A landmark hurricane research project that improved forecasts by 20 percent in five years is facing more budget cuts as the federal government seeks to “slow the development” of the program after a decade with no major hurricane landfalls.
In its fiscal year 2017 budget request, the National Oceanic and Atmospheric Administration, said it plans to reduce its investment in the Hurricane Forecast Improvement Project, which was launched in response to the record storm seasons of 2004 and 2005.
The program was originally given $13 million annually beginning in 2009. That was cut to $4.8 million last year and is expected to be further reduced to $3.8 million as focus turns to a broader array of prediction products that will refine all hazardous weather forecasts, said NOAA spokesman David Miller.
A $2 million reduction has also been requested to forgo future research and development for computing capacity as NOAA “reduces its investment” in the project.
“As noted in our Congressional Justification language, we are proposing to refocus research-to-operations efforts from separate regional and application specific modeling and forecast improvements — such as hurricanes — to an integrated holistic approach,” Miller said. “The benefits gained will affect all forecast products, including hurricanes.”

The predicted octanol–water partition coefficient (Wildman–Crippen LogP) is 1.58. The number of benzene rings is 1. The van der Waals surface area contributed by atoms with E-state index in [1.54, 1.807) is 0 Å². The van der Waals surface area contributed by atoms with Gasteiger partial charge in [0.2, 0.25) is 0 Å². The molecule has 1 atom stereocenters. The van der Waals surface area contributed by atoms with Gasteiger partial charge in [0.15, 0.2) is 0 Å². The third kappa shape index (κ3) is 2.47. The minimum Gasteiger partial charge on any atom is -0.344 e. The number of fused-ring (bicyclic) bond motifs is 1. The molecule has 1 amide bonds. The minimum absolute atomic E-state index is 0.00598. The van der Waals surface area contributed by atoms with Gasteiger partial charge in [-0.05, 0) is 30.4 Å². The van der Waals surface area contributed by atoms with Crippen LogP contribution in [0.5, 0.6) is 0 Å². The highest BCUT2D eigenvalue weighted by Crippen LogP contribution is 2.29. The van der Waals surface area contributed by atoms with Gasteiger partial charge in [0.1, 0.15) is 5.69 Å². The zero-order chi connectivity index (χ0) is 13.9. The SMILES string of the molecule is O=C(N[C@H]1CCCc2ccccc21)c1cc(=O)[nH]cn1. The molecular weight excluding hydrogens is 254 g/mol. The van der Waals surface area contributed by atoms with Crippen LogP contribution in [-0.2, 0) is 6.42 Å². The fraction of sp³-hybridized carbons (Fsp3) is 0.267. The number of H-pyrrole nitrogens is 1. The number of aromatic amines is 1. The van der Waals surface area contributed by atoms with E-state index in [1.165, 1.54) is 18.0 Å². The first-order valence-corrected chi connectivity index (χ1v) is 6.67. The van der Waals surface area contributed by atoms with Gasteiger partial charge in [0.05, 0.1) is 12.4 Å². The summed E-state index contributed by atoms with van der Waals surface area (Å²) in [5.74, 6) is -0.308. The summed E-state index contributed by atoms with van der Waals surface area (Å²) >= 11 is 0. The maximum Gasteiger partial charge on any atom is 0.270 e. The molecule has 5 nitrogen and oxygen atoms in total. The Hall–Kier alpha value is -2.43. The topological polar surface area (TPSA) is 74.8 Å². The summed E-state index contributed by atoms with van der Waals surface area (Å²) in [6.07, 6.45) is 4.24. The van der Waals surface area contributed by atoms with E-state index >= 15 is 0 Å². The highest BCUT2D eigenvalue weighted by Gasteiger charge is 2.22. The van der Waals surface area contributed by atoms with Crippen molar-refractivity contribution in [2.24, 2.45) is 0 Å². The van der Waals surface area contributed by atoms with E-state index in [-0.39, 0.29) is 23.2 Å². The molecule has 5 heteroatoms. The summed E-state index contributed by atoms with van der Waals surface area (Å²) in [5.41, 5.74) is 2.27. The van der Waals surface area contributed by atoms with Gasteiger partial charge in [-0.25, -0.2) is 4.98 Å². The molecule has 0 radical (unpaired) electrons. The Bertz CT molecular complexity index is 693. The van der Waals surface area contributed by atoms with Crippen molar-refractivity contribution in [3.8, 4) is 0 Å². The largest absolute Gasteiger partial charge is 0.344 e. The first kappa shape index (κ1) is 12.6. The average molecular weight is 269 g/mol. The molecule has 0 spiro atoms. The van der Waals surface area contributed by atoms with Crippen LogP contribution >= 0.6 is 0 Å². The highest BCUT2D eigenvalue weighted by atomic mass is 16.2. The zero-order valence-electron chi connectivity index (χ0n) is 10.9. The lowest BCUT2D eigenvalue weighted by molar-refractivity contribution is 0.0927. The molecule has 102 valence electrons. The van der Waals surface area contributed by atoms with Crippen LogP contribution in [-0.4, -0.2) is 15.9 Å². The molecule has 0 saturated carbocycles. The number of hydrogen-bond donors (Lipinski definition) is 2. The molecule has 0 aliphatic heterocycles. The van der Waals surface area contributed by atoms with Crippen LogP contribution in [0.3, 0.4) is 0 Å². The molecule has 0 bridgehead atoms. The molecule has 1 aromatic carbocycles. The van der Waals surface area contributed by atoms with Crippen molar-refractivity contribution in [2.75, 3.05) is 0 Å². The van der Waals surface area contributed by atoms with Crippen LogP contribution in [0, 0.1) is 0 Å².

Before the project, hurricane track forecasts improved on average only a few percent per year with intensity predictions improving a fraction of a percent.
Since 2010 when research began with the project, or HFIP, track and intensity forecasts improved an average of 5 percent per year.
The National Hurricane Center referred calls about HFIP cuts to the National Weather Service, which falls under NOAA.
But in past interviews with The Palm Beach Post, James Franklin, chief of the center’s hurricane specialists unit, stressed the importance of the project and said cuts would negatively affect improvements.
“You go 30 years and no one wants to spend money on hurricane prediction and then you have all the 2004 and 2005 storms,” Franklin said last year in an interview for a story about forecast changes since Hurricane Katrina. “It would be a shame for the progress we are starting to make to be cut back and slow.”